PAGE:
There May Be A Surprising Replacement For School Detention

Detention has come a long way from the Breakfast Club scene many of us think of, especially in regards to supervision.

But one thing it still has in common is its general ineffectiveness, and aimless direction.

So why do we keep resorting to futile treatments? Don’t our children deserve more from us? One school sure thinks so. 

A couple of years ago, a Maryland school replaced traditional detention programs for misbehaving kids to having a room where they engaged in a period of mindfulness. 

Could such a switch work?

Yes! The results were even better than expected.

According to Conservative Mom, “outward aggression was quickly transformed into peaceful self-reflection.”

Robert W. Coleman Elementary School set up a revolutionary room for it’s students who need “special attention” called the Mindful Moment Room.

In stark contrast to a detention room you may remember as a child, the Mindful Moment Room is brightly decorated, and is adorned with comfy pillows and interesting art. 

Therapeutic aromas fill the air while the children are taught techniques that relax the body, such as controlled breathing and meditation.

Once the kids have a chance to calm down from whatever escalated them, they can return to class.

The room the kids calm down in is fully equipped with trained staff members to teach the kids meditative breathing, and exercise moves that strengthen and tone the body while relieving stress. 

Anyone who has used exercise to decompress knows that it’s effects are almost instantaneous and long-lasting, as Mommy Underground has previously reported.

This all sounds good in theory, but how are the kids responding?

One young boy who had a confrontation with another student was sent to the Mindful Moment Room, and this is what he had to say about the experience, according to The Conservative Mom:

I did some deep breathing, had a little snack, and I got myself together. Then I apologized to my class.”

Instead of his mom having to re-arrange her schedule to accommodate a detention after school where the student would have unstructured free time at his desk, he was able to work through the agitation and return to his class and academics recharged.

Another student, Dacari Crawford, 9, felt like he finally had some control over his interaction with his peers. He said:

When I get mad at something or somebody, I just take some deep breaths, keep doing my work and tune everyone out. It gives you good confidence when you need to do something important.”

Jamar Peete is an instructor from the Holistic Life Foundation ,and he teaches students at Robert W. Coleman Elementary self-discipline.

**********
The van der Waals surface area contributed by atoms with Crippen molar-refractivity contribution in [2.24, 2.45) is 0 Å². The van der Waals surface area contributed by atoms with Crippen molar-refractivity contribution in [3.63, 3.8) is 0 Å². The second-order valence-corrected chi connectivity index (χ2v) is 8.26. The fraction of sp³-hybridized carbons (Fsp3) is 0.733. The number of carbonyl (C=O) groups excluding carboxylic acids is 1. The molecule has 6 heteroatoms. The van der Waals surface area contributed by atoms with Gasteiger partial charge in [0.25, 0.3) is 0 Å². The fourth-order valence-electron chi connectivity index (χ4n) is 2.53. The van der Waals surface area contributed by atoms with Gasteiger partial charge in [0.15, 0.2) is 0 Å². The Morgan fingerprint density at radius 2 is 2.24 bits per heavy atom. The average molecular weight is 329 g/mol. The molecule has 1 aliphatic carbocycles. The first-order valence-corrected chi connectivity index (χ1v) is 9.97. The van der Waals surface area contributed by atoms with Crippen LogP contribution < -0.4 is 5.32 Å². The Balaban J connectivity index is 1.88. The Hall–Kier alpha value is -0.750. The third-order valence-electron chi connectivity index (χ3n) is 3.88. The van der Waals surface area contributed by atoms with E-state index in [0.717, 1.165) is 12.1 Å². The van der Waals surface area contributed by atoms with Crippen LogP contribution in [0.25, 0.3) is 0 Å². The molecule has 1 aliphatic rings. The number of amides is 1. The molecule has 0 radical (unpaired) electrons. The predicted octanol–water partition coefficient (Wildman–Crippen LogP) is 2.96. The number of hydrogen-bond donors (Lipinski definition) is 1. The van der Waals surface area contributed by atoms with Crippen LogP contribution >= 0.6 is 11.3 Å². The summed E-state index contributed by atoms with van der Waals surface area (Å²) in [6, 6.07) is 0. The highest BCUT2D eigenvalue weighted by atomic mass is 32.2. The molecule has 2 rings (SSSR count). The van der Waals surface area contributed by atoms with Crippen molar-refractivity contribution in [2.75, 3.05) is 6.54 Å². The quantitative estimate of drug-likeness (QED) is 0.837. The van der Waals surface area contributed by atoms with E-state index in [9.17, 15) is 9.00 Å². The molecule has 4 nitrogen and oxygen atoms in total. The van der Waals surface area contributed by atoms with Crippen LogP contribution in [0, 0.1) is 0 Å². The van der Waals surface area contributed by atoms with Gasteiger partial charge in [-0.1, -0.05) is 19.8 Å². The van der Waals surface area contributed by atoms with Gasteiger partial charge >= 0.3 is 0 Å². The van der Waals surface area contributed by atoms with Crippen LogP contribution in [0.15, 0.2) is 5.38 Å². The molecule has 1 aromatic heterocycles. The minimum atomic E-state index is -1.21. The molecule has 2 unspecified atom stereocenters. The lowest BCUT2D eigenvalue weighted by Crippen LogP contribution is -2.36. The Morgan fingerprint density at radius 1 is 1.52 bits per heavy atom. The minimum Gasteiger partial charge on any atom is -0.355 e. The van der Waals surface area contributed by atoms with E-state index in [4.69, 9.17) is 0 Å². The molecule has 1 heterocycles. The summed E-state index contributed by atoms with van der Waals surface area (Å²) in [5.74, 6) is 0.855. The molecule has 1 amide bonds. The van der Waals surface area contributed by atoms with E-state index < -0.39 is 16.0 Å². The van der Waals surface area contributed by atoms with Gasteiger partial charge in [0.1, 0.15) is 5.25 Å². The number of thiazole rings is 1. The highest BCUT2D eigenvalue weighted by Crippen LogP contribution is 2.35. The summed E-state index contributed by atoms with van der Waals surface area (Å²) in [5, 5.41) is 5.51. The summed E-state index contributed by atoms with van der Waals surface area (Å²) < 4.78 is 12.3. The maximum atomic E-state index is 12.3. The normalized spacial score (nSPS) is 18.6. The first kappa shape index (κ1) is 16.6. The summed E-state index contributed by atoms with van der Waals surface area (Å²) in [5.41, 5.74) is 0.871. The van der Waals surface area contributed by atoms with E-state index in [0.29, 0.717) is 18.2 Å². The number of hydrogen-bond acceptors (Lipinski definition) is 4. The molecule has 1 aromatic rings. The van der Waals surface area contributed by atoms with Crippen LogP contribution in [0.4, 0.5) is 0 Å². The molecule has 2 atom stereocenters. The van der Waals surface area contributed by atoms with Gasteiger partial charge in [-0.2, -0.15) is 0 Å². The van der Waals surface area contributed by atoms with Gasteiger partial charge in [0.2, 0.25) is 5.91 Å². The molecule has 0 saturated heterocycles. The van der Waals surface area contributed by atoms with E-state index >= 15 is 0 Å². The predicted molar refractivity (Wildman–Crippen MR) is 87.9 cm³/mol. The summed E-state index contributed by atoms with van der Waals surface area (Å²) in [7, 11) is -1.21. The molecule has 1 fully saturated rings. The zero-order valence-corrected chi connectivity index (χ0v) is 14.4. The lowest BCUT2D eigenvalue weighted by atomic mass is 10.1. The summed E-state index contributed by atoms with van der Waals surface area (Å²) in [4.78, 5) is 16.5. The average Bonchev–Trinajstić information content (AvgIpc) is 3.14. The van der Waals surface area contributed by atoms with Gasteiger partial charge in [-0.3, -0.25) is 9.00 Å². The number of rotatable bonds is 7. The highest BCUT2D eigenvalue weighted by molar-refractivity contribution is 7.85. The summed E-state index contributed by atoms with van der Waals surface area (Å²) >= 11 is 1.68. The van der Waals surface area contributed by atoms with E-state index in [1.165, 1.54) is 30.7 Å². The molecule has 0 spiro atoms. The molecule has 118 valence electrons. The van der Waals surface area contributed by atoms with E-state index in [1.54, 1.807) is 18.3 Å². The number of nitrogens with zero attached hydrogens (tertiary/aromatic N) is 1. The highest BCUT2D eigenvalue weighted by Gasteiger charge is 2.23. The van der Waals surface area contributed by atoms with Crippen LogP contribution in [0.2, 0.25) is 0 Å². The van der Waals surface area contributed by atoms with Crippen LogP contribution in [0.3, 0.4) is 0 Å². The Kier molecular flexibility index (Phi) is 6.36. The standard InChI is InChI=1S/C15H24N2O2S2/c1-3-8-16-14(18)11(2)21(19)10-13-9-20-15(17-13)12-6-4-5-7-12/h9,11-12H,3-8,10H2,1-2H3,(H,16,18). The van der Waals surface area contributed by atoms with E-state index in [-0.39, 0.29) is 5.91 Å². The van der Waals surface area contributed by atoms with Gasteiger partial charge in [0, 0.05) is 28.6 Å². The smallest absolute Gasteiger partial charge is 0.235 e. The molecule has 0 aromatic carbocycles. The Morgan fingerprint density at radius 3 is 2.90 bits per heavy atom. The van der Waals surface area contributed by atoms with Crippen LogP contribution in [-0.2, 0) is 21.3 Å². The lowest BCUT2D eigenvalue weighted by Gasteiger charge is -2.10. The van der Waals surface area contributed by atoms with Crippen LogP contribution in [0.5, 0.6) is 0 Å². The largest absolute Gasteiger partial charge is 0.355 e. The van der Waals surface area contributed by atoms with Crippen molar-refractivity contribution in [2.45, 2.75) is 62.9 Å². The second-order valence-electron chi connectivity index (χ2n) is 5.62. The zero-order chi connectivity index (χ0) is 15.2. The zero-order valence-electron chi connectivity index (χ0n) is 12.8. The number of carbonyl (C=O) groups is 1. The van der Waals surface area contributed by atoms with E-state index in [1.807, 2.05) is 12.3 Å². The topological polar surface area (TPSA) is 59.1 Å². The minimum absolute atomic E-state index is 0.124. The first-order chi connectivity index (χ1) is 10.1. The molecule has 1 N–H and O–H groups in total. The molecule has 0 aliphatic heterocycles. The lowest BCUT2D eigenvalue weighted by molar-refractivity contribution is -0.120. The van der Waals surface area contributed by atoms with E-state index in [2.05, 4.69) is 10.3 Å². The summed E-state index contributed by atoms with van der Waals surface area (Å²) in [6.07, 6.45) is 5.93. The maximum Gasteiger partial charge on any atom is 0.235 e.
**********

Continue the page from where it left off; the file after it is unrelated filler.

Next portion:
So, rather than get suspended or sent to the principal’s office for a referral, they [disruptive students] are sent to us where we can help them self-regulate themselves.”

The elementary school is not the only place where this kind of approach has been effective. 

One of the toughest high schools in SanFrancisco, where multiple fights broke out daily and dead bodies were once found in the school yard, tried this method about a decade ago and couldn’t believe the results. 

Vistacion Valley Middle School had a guided meditation program called Quiet Time. This simple approach of having the kids focus on their breathing and engage in some simple exercises dropped suspensions by 45% in a year, according to the Guardian. 

In an even greater achievement, the California Healthy Kids Survey found that students at Vistacion Valley Muddle school were the happiest in the city, despite their neighborhoods having some of the highest crime rates.

The primary goal of detention is to reform the student; get them to see the error of their ways and improve for next time. 

But helping the kids before they make the error is even more ideal, and empowering them to take control over their behavior for the betterment of the whole class gives them life lessons they can extend beyond the classroom. 

These programs give kids more than a boring hour they have to drudge through, they give them hope that tomorrow will be different.

The proof is in the pudding, and it would be nice to see public schools forgo a tired system in place of one that shows our children we believe in their strength to change. 

Please let us know in the comments section what you think about exchanging detention for guided moments of reflection.

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